I am not a great supporter of housing bodies. The information came through that housing bodies are an option. That option failed. That is one of the reasons we have the current problem in respect of the deficit of local authority housing because there was a shift from the dependence on local authorities to the private sector and that did not work. My question is to what extent the NTMA can enter into an arrangement with local authorities to lend money to them, directly or indirectly, by way of housing co-operatives or by way of association with other bodies in such a way as to make the maximum amount of money available and at the same time keep within the off-balance sheet requirements.
What does the NTMA believe are procurement difficulties which obstruct the progress of what it is interested in doing, which we appreciate, because of the necessity to make rapid progress in the immediate and urgent situation of homelessness and impending homelessness arising from the issue we read about every day?
I have two or three more questions if you will bear with me for a moment, Chairman. Given that interest rates internationally are at an all-time low, there is always a tendency for people to invest in areas that produce a greater return, which in turn competes with the building of houses and the availability of money to build houses. To what extent is the NTMA conscious of that and to what extent can it take steps to ensure the vital requirement of funding and the availability of funding to build houses now is ring-fenced to a considerable extent?
My final point relates to universities. I live in Maynooth and the university there has a significant development programme, which I presume is being considered in the context of the required student accommodation and funding for same. Reference was made to that at a committee meeting last week.
I note the NTMA has told us to dampen our expectations about the debt accumulation as time goes by. We know about that. The debt will also reduce as time goes by, in particular relative to economic growth. That has been the internationally accepted norm and expectation. Could the NTMA give the committee any indication or assurance on our rate of economic growth now and for the foreseeable future if prudent policies are followed to try to reassure our constituents - the people of the country - who made considerable sacrifices to bail out the financial institutions and are anxious to see some recognition of their efforts? I refer, for example, to the way some financial institutions are progressing to make many people homeless at present, which I believe is an issue that will have an impact on the work of the NTMA and the work of this committee.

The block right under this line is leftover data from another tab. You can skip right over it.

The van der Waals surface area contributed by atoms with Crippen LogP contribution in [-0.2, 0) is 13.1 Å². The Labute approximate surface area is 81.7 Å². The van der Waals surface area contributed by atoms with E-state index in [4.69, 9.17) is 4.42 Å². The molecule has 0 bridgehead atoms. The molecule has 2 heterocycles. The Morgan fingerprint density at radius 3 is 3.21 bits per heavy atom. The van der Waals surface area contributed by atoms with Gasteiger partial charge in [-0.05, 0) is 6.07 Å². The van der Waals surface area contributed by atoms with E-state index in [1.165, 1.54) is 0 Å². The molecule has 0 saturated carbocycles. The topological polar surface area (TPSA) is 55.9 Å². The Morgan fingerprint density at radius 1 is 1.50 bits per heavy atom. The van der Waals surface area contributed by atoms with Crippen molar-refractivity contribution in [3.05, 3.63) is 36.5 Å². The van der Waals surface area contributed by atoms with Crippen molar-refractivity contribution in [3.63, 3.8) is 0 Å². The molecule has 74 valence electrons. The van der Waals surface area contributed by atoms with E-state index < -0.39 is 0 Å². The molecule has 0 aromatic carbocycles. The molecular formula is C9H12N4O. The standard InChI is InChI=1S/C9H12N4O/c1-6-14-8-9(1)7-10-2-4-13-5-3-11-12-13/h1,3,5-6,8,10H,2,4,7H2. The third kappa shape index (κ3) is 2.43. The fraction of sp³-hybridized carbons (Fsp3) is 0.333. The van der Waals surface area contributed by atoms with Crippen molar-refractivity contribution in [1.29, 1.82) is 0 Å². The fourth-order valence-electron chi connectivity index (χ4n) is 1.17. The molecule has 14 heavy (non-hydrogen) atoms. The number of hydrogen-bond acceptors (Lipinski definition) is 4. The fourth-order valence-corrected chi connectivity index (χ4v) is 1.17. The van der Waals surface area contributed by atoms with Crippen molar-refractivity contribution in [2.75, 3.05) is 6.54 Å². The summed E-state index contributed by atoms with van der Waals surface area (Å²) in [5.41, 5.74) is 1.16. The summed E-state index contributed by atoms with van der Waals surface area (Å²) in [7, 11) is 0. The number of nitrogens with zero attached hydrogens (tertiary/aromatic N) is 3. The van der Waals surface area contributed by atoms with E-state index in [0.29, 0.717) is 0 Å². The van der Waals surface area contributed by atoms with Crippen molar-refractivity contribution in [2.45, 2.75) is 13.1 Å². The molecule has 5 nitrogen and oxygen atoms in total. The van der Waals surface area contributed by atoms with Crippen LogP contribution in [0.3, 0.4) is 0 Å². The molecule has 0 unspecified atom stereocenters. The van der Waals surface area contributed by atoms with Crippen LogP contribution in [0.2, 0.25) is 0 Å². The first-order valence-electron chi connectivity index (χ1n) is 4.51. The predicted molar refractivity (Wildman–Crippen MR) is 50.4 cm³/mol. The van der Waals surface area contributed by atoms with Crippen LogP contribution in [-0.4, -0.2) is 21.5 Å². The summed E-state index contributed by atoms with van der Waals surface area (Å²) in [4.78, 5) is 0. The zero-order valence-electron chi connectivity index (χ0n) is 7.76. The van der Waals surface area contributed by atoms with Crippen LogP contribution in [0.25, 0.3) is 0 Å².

I will take the answers as we go along.
Deputy Durkan's question on procurement might be better directed to the relevant Minister and his departmental officials, although it can also be directed to those who are here today. Representatives from the Department in question will be before the committee later in the week.
I support the point the Deputy made about the Housing Finance Agency, HFA, which stated in its recent report that, based on current rates, it expects that it will be able to offer rates at less than 1.75%, fixed for 25 years, to local authorities for development finance. I believe that is the figure the Deputy sought.
Will the Chairman indicate how it is intended that we will proceed? We will hear from two very different organisations on two different issues. Is it possible to ask questions of one and then the other?
There is an element of crossover on some issues and members were not sure who would have responsibility. That is why both sets of witnesses are present. The Deputy should direct her questions to one or both.
Mr. Conor O'Kelly:
I will try to recall the Deputy's questions in the order they were put. The Chairman has clarified the point about the HFA. We do not have a remit in terms of how it lends that on and the margins it charges. The HFA is under the aegis of the Department of housing. We are keen and we have tried, as much as possible, where the State is borrowing through any of its agencies, to centralise all of that in the NTMA. We have been working with the Department of Finance to do that body of work. That makes sense for everybody borrowing centrally because that is where we can achieve the lowest rates. How that money is used out through the system is a matter for each separate Department.
The Deputy asked me about the universities. I am sure Maynooth University is part of that. The availability of institutional finance now for student accommodation is widespread, and the Deputy might ask them to contact me and see the strategic investment fund if he thought that was appropriate.
In terms of the debt reducing over time and economic growth remaining, we will return to some sort of long-term potential growth rate. The Department representatives will have a view on that and I might pass that question to them. Ultimately, the discussion with Europe tends to be about our interpretation of the long-term potential growth rate for Ireland versus that in Europe, and the debate is somewhere between 2% and 4%. That has a big impact in terms of the forecast. I would point out that the absolute level of debt will only go down if we repay it. It only goes down as a percentage of our GDP.